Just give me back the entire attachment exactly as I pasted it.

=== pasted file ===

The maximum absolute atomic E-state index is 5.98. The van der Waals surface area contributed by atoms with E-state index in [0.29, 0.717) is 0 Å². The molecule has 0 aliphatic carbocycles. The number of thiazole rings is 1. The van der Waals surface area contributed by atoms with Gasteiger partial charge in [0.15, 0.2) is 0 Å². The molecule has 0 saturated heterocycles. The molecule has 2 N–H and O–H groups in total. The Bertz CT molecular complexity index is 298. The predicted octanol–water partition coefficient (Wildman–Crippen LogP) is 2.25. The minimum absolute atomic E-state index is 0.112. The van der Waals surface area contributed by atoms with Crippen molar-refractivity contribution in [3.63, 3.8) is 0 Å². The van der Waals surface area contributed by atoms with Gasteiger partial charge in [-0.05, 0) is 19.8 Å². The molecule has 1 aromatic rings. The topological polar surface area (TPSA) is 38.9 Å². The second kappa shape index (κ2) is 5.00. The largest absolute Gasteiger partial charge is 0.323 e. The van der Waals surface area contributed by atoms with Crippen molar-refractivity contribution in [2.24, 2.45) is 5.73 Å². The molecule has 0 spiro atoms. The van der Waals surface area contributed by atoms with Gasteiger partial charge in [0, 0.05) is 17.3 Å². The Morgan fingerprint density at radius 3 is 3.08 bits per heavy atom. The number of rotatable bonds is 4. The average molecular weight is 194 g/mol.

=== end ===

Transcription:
The maximum absolute atomic E-state index is 5.98. The van der Waals surface area contributed by atoms with E-state index in [0.29, 0.717) is 0 Å². The molecule has 0 aliphatic carbocycles. The number of thiazole rings is 1. The van der Waals surface area contributed by atoms with Gasteiger partial charge in [0.15, 0.2) is 0 Å². The molecule has 0 saturated heterocycles. The molecule has 2 N–H and O–H groups in total. The Bertz CT molecular complexity index is 298. The predicted octanol–water partition coefficient (Wildman–Crippen LogP) is 2.25. The minimum absolute atomic E-state index is 0.112. The van der Waals surface area contributed by atoms with Crippen molar-refractivity contribution in [3.63, 3.8) is 0 Å². The van der Waals surface area contributed by atoms with Gasteiger partial charge in [-0.05, 0) is 19.8 Å². The molecule has 1 aromatic rings. The topological polar surface area (TPSA) is 38.9 Å². The second kappa shape index (κ2) is 5.00. The largest absolute Gasteiger partial charge is 0.323 e. The van der Waals surface area contributed by atoms with Crippen molar-refractivity contribution in [2.24, 2.45) is 5.73 Å². The molecule has 0 spiro atoms. The van der Waals surface area contributed by atoms with Gasteiger partial charge in [0, 0.05) is 17.3 Å². The Morgan fingerprint density at radius 3 is 3.08 bits per heavy atom. The number of rotatable bonds is 4. The average molecular weight is 194 g/mol.